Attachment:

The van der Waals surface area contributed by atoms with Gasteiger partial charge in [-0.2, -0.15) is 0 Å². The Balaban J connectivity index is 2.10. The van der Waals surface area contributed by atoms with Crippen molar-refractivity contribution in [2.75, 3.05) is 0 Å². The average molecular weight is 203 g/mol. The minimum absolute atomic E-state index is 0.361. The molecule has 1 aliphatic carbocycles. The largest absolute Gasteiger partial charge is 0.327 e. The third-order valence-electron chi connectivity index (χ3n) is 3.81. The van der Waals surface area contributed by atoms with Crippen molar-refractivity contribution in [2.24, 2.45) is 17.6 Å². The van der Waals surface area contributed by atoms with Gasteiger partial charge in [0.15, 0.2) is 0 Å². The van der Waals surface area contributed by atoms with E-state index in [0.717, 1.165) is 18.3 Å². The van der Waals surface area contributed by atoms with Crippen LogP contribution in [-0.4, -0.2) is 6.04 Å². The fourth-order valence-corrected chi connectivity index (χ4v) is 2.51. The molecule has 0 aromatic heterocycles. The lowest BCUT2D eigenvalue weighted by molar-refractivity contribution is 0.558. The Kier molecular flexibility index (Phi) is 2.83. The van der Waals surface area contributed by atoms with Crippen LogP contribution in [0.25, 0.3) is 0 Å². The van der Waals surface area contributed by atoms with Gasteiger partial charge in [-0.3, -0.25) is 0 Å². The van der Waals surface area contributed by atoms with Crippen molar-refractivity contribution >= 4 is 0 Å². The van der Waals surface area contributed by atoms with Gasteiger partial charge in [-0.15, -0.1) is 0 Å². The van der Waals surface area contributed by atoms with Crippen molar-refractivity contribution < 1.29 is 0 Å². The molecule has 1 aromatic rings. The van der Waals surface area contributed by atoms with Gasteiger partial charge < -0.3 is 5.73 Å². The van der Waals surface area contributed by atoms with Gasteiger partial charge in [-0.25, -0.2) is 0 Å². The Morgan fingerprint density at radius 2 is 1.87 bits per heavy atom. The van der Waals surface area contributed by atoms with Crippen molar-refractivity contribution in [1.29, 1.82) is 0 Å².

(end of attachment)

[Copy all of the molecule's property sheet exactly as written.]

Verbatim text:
The van der Waals surface area contributed by atoms with Gasteiger partial charge in [-0.2, -0.15) is 0 Å². The Balaban J connectivity index is 2.10. The van der Waals surface area contributed by atoms with Crippen molar-refractivity contribution in [2.75, 3.05) is 0 Å². The average molecular weight is 203 g/mol. The minimum absolute atomic E-state index is 0.361. The molecule has 1 aliphatic carbocycles. The largest absolute Gasteiger partial charge is 0.327 e. The third-order valence-electron chi connectivity index (χ3n) is 3.81. The van der Waals surface area contributed by atoms with Crippen molar-refractivity contribution in [2.24, 2.45) is 17.6 Å². The van der Waals surface area contributed by atoms with Gasteiger partial charge in [0.15, 0.2) is 0 Å². The van der Waals surface area contributed by atoms with E-state index in [0.717, 1.165) is 18.3 Å². The van der Waals surface area contributed by atoms with Crippen LogP contribution in [-0.4, -0.2) is 6.04 Å². The fourth-order valence-corrected chi connectivity index (χ4v) is 2.51. The molecule has 0 aromatic heterocycles. The lowest BCUT2D eigenvalue weighted by molar-refractivity contribution is 0.558. The Kier molecular flexibility index (Phi) is 2.83. The van der Waals surface area contributed by atoms with Crippen LogP contribution in [0.25, 0.3) is 0 Å². The van der Waals surface area contributed by atoms with Gasteiger partial charge in [-0.3, -0.25) is 0 Å². The van der Waals surface area contributed by atoms with Crippen molar-refractivity contribution >= 4 is 0 Å². The van der Waals surface area contributed by atoms with Gasteiger partial charge in [-0.15, -0.1) is 0 Å². The van der Waals surface area contributed by atoms with Crippen molar-refractivity contribution < 1.29 is 0 Å². The molecule has 1 aromatic rings. The van der Waals surface area contributed by atoms with Gasteiger partial charge < -0.3 is 5.73 Å². The van der Waals surface area contributed by atoms with Gasteiger partial charge in [-0.25, -0.2) is 0 Å². The Morgan fingerprint density at radius 2 is 1.87 bits per heavy atom. The van der Waals surface area contributed by atoms with Crippen molar-refractivity contribution in [1.29, 1.82) is 0 Å².